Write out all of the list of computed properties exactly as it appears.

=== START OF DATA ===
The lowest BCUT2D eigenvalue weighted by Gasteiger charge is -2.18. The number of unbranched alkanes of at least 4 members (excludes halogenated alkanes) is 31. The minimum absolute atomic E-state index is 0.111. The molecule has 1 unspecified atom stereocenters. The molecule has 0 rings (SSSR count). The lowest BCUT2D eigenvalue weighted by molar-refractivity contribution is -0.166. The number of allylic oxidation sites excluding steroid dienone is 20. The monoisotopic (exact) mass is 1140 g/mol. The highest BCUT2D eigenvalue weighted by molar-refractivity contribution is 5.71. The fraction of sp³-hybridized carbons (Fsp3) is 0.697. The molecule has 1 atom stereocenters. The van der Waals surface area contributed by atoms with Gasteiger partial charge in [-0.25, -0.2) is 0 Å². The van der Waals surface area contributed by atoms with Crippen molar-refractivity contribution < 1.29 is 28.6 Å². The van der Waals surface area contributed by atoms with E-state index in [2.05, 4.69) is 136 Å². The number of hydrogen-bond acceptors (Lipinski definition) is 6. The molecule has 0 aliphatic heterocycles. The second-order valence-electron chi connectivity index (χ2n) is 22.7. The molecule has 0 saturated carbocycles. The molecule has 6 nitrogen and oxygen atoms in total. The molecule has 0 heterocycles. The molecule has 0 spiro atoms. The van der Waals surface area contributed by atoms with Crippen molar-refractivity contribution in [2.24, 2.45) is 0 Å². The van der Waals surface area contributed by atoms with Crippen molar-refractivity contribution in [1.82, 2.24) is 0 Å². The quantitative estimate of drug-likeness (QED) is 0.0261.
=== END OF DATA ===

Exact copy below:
The lowest BCUT2D eigenvalue weighted by Gasteiger charge is -2.18. The number of unbranched alkanes of at least 4 members (excludes halogenated alkanes) is 31. The minimum absolute atomic E-state index is 0.111. The molecule has 1 unspecified atom stereocenters. The molecule has 0 rings (SSSR count). The lowest BCUT2D eigenvalue weighted by molar-refractivity contribution is -0.166. The number of allylic oxidation sites excluding steroid dienone is 20. The monoisotopic (exact) mass is 1140 g/mol. The highest BCUT2D eigenvalue weighted by molar-refractivity contribution is 5.71. The fraction of sp³-hybridized carbons (Fsp3) is 0.697. The molecule has 1 atom stereocenters. The van der Waals surface area contributed by atoms with Gasteiger partial charge in [-0.25, -0.2) is 0 Å². The van der Waals surface area contributed by atoms with Crippen molar-refractivity contribution < 1.29 is 28.6 Å². The van der Waals surface area contributed by atoms with E-state index in [2.05, 4.69) is 136 Å². The number of hydrogen-bond acceptors (Lipinski definition) is 6. The molecule has 0 aliphatic heterocycles. The second-order valence-electron chi connectivity index (χ2n) is 22.7. The molecule has 0 saturated carbocycles. The molecule has 6 nitrogen and oxygen atoms in total. The molecule has 0 heterocycles. The molecule has 0 spiro atoms. The van der Waals surface area contributed by atoms with Crippen molar-refractivity contribution in [2.24, 2.45) is 0 Å². The van der Waals surface area contributed by atoms with Crippen molar-refractivity contribution in [1.82, 2.24) is 0 Å². The quantitative estimate of drug-likeness (QED) is 0.0261.